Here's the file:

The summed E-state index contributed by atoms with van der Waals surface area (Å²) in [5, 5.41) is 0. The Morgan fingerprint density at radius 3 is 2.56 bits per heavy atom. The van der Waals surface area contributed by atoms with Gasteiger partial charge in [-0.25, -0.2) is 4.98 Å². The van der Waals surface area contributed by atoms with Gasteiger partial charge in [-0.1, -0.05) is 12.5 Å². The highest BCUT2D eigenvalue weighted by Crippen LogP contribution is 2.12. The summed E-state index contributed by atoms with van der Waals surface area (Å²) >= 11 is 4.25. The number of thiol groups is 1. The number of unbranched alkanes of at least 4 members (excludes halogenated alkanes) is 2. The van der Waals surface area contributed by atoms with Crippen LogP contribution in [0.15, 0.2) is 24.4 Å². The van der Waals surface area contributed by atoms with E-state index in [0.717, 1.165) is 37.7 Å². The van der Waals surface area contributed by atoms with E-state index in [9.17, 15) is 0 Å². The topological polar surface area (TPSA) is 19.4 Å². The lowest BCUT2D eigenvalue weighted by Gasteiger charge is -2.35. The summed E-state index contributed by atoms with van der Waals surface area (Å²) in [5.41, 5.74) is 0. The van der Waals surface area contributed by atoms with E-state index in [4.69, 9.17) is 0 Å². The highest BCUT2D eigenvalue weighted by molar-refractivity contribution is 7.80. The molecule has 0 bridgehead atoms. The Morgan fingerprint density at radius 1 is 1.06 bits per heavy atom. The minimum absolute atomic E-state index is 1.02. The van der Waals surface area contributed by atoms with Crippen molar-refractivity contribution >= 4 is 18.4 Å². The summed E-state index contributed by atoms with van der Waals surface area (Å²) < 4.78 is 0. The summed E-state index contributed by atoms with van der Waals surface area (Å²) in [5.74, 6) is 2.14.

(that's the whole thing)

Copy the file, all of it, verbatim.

The summed E-state index contributed by atoms with van der Waals surface area (Å²) in [5, 5.41) is 0. The Morgan fingerprint density at radius 3 is 2.56 bits per heavy atom. The van der Waals surface area contributed by atoms with Gasteiger partial charge in [-0.25, -0.2) is 4.98 Å². The van der Waals surface area contributed by atoms with Gasteiger partial charge in [-0.1, -0.05) is 12.5 Å². The highest BCUT2D eigenvalue weighted by Crippen LogP contribution is 2.12. The summed E-state index contributed by atoms with van der Waals surface area (Å²) >= 11 is 4.25. The number of thiol groups is 1. The number of unbranched alkanes of at least 4 members (excludes halogenated alkanes) is 2. The van der Waals surface area contributed by atoms with Crippen LogP contribution in [0.15, 0.2) is 24.4 Å². The van der Waals surface area contributed by atoms with E-state index in [0.717, 1.165) is 37.7 Å². The van der Waals surface area contributed by atoms with E-state index in [9.17, 15) is 0 Å². The topological polar surface area (TPSA) is 19.4 Å². The lowest BCUT2D eigenvalue weighted by Gasteiger charge is -2.35. The summed E-state index contributed by atoms with van der Waals surface area (Å²) in [5.41, 5.74) is 0. The van der Waals surface area contributed by atoms with E-state index in [4.69, 9.17) is 0 Å². The highest BCUT2D eigenvalue weighted by molar-refractivity contribution is 7.80. The molecule has 0 bridgehead atoms. The Morgan fingerprint density at radius 1 is 1.06 bits per heavy atom. The minimum absolute atomic E-state index is 1.02. The van der Waals surface area contributed by atoms with Crippen molar-refractivity contribution >= 4 is 18.4 Å². The summed E-state index contributed by atoms with van der Waals surface area (Å²) < 4.78 is 0. The summed E-state index contributed by atoms with van der Waals surface area (Å²) in [5.74, 6) is 2.14.